Is a reductive engagement with social issues worse than no engagement at all?
That was the question raised last month by "Accidental Racist,"
But others offered cautious praise for the song's willingness to address race at all, a perceived rarity in country music.
Now, Kenny Chesney is raising the question again (albeit in characteristically lower-key fashion) with "Lindy," from his new album, "Life on a Rock." A gentle acoustic shuffle, the song sketches a thumbnail portrait of its title character, who strolls around town "pick[ing] up pennies," "tak[ing] cigarettes from strangers" and "play[ing] piano at the church when nobody's watching."
So with his "calloused feet" and his habit of "talking to himself," Lindy appears to be a homeless man. And good for Chesney, you think: Here's one of country's biggest stars, a guy who recently established a fund for victims of the
But "Lindy" soon devolves into the kind of earnest cluelessness that brought Paisley so much derision. Here's the song's second verse:
Lindy's seen it all
Storms and hurricanes
Some say he's insane
No one knows his last name
But I believe he's the salt of the earth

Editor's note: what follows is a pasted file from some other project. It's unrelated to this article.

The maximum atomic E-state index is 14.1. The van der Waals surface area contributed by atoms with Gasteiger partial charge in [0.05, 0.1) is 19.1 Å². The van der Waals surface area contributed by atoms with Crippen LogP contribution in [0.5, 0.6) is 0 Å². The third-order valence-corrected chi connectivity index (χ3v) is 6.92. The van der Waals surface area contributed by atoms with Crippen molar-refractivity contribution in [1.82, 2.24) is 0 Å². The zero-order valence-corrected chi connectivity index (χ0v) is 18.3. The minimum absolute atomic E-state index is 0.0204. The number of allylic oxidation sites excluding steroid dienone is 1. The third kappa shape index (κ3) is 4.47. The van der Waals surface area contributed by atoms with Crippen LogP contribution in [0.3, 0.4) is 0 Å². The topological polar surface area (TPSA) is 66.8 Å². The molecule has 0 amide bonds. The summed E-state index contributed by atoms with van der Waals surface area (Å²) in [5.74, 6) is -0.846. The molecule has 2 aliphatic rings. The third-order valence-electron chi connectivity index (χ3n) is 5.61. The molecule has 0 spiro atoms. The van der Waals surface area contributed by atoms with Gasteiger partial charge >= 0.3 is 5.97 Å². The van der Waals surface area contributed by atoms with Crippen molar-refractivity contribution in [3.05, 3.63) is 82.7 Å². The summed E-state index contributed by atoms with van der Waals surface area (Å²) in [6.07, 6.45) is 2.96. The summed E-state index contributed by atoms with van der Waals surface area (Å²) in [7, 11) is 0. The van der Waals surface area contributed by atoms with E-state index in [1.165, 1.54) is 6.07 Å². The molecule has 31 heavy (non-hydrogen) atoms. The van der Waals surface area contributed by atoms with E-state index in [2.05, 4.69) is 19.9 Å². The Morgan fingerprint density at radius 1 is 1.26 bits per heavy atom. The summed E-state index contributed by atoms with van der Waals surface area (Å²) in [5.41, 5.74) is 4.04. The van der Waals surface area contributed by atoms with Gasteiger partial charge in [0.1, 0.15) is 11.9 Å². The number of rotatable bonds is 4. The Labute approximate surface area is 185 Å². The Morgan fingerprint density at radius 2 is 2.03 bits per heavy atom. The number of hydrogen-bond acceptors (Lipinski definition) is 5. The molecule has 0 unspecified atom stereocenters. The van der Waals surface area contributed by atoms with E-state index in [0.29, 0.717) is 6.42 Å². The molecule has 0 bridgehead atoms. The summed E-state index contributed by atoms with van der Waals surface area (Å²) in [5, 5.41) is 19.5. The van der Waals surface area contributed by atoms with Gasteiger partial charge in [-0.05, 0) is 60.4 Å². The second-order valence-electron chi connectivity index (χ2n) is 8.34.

Just look past his dirty shirt and you will see just what he's worth
In fact, that's more pernicious than cluelessness -- it's self-aggrandizement masquerading as empathy. Chesney wants us to feel for Lindy, to see him deeper than we might be inclined to. But the song doesn't actually say anything substantive about Lindy; its takeaway has to do with Chesney and his exceptional sensitivity.
As with Paisley, who notwithstanding "Accidental Racist" might be Nashville's sharpest tunesmith, Chesney's tone-deafness here seems especially egregious because it's surrounded by better, smarter material.
"Life on a Rock" is one of his occasional forays into singer-songwriter music more intimate than the stuff on muscular arena-country efforts such as last year's "Welcome to the Fishbowl," which featured a collaboration with
Chesney wrote or co-wrote eight of the 10 songs on the album, including the reflective "It's That Time of Day" and "Must Be Something I Missed," a wry examination of need that contains this Randy Newman-grade couplet: "I wake up in the morning just making a fist / I don't call it living, I just exist."
In "Pirate Flag," which he didn't write, Chesney memorably describes the primary export of his Tennessee hometown: "Moonshine, that's where they make it," he sings. "Put it in a jug, makes you wanna get naked." And "When I See This Bar" has some strong wordplay.
Even "Coconut Tree," a dopey duet with Willie Nelson, offers the charming picture of Nelson, who just turned 80, "shimmy[ing] up and shak[ing] the good ones down."
Too bad he didn't persuade Chesney to shake off "Lindy."
"Life on a Rock"
(Blue Chair/Columbia Nashville)